Growing up in Ghana, Mercy Nyamewaa Asiedu became increasingly aware of the subpar health system and associated high mortality rates that affected her family and friends. She soon realized that a contributing factor was the lack of effective healthcare technologies due to equipment that did not work, inadequate knowledge to operate machinery, and machines that could not be fixed after a breakdown due to lack of availability of spare parts or technicians. Funds from the Prize will be split between two projects.
The plan for this project is to use mobile technologies and artificial intelligence (AI) to bridge gaps in healthcare access and data insights in sub-Saharan Africa. Given the high penetration of smart mobile phones and mobile data in the region, Mercy’s team seeks to develop a mobile application that (1) provides patients with chronic diseases the tools to store and track their medical activities, (2) connects verified providers to patients on the app via SMS, phone, video calls, and in-person visits, with simple country-specific payment methods such as mobile-money and, (3) uses patient data to provide AI-generated personalized health recommendations.
With user approval, the team hopes to use the deidentified patient health data stored, to better understand chronic health manifestations and trends in the context of sub-Saharan Africa. The team will pilot the mobile application with a focus on diabetes but plans to expand to other chronic health conditions including heart disease, cancer, and sickle cell disease.
Learn more about GAPhealth.
Meeting the Challenge
Over the past two decades, the drastic increase in noncommunicable diseases in Africa has been driven by: (1) the great strides made in the areas of communicable diseases leading to lowered risk of infectious diseases with increased life expectancy; and, (2) increased westernized diet and lifestyle including unhealthy fast, processed and sugary food diets, reduced physical activity and air pollution, leading to higher risks for diabetes, cardiovascular and respiratory diseases.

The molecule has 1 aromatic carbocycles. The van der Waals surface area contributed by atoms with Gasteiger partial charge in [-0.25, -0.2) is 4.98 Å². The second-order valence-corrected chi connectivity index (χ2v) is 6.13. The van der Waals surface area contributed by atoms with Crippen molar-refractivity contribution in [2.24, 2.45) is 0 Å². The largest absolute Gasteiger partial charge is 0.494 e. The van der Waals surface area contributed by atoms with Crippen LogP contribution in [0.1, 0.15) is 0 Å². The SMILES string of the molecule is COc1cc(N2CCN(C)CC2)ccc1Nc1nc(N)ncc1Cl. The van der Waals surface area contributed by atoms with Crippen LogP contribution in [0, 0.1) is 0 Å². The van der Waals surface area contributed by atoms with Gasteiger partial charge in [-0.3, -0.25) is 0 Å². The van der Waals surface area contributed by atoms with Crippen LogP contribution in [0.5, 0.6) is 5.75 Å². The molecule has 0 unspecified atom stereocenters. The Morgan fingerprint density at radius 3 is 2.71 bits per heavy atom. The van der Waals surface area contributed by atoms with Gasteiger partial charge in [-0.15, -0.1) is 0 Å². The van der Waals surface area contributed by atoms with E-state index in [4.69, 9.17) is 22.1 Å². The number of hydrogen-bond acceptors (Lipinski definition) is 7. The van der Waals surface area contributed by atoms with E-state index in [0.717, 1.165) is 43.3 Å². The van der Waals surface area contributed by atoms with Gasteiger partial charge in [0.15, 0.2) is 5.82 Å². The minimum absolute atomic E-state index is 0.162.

The World Health Organization has projected non-communicable diseases (NCDs) to become the leading cause of death in sub- Saharan Africa by 2030. Unless actions are taken, this growth will overburden health systems in the region. Diabetes, specifically, is one of the leading causes of NCD-related deaths and disability-adjusted life years in the area. Nineteen million people in sub-Saharan Africa have been diagnosed with and are living with diabetes, with greater than 60% remaining undiagnosed. This number is expected to increase by 147% to 49 million by 2045, leading both the WHO and Lancet to issue urgent calls to action in the area.
Two significant limitations in diabetes management are: (1) The broken care pipeline/linkages between screening/prevention, and specialist care. Limited diabetes specialists leads to difficulty for patients to connect with physicians, for consultations, prescriptions, etc. This has been further exacerbated by the lack of telehealth and the COVID pandemic, which disproportionately causes adverse outcomes in people with diabetes, creating challenges for in-person visits; and, (2) Lack of quality data to understand manifestations of diabetes among people in sub-Saharan Africa in order to predict trends and create contextualized management guidelines for the region. This lack of data is partially due to the lack of a consolidated, widespread electronic health record system. In this era of machine learning and big data, having a well-consolidated database can truly make a difference in understanding and predicting disease trends.